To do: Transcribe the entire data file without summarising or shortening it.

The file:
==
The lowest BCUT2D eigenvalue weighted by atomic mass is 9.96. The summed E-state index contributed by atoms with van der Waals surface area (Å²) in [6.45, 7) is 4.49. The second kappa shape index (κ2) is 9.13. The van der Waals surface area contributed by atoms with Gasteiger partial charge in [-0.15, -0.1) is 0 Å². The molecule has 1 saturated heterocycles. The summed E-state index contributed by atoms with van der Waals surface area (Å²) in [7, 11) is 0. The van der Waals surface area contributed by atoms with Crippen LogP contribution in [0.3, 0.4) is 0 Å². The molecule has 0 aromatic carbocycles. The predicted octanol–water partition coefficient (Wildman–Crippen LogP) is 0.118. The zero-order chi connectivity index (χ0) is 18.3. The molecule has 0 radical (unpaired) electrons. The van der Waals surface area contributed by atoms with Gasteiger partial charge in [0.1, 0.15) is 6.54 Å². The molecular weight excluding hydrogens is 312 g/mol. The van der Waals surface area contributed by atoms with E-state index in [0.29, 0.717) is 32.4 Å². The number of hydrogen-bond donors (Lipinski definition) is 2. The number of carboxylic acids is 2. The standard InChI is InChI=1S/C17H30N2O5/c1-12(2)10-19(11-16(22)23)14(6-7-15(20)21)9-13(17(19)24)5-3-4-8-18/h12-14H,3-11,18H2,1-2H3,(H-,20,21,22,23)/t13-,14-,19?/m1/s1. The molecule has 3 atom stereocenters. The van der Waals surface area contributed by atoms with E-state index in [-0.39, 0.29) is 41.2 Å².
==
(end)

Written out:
The lowest BCUT2D eigenvalue weighted by atomic mass is 9.96. The summed E-state index contributed by atoms with van der Waals surface area (Å²) in [6.45, 7) is 4.49. The second kappa shape index (κ2) is 9.13. The van der Waals surface area contributed by atoms with Gasteiger partial charge in [-0.15, -0.1) is 0 Å². The molecule has 1 saturated heterocycles. The summed E-state index contributed by atoms with van der Waals surface area (Å²) in [7, 11) is 0. The van der Waals surface area contributed by atoms with Crippen LogP contribution in [0.3, 0.4) is 0 Å². The molecule has 0 aromatic carbocycles. The predicted octanol–water partition coefficient (Wildman–Crippen LogP) is 0.118. The zero-order chi connectivity index (χ0) is 18.3. The molecule has 0 radical (unpaired) electrons. The van der Waals surface area contributed by atoms with Gasteiger partial charge in [0.1, 0.15) is 6.54 Å². The molecular weight excluding hydrogens is 312 g/mol. The van der Waals surface area contributed by atoms with E-state index in [0.29, 0.717) is 32.4 Å². The number of hydrogen-bond donors (Lipinski definition) is 2. The number of carboxylic acids is 2. The standard InChI is InChI=1S/C17H30N2O5/c1-12(2)10-19(11-16(22)23)14(6-7-15(20)21)9-13(17(19)24)5-3-4-8-18/h12-14H,3-11,18H2,1-2H3,(H-,20,21,22,23)/t13-,14-,19?/m1/s1. The molecule has 3 atom stereocenters. The van der Waals surface area contributed by atoms with E-state index in [-0.39, 0.29) is 41.2 Å².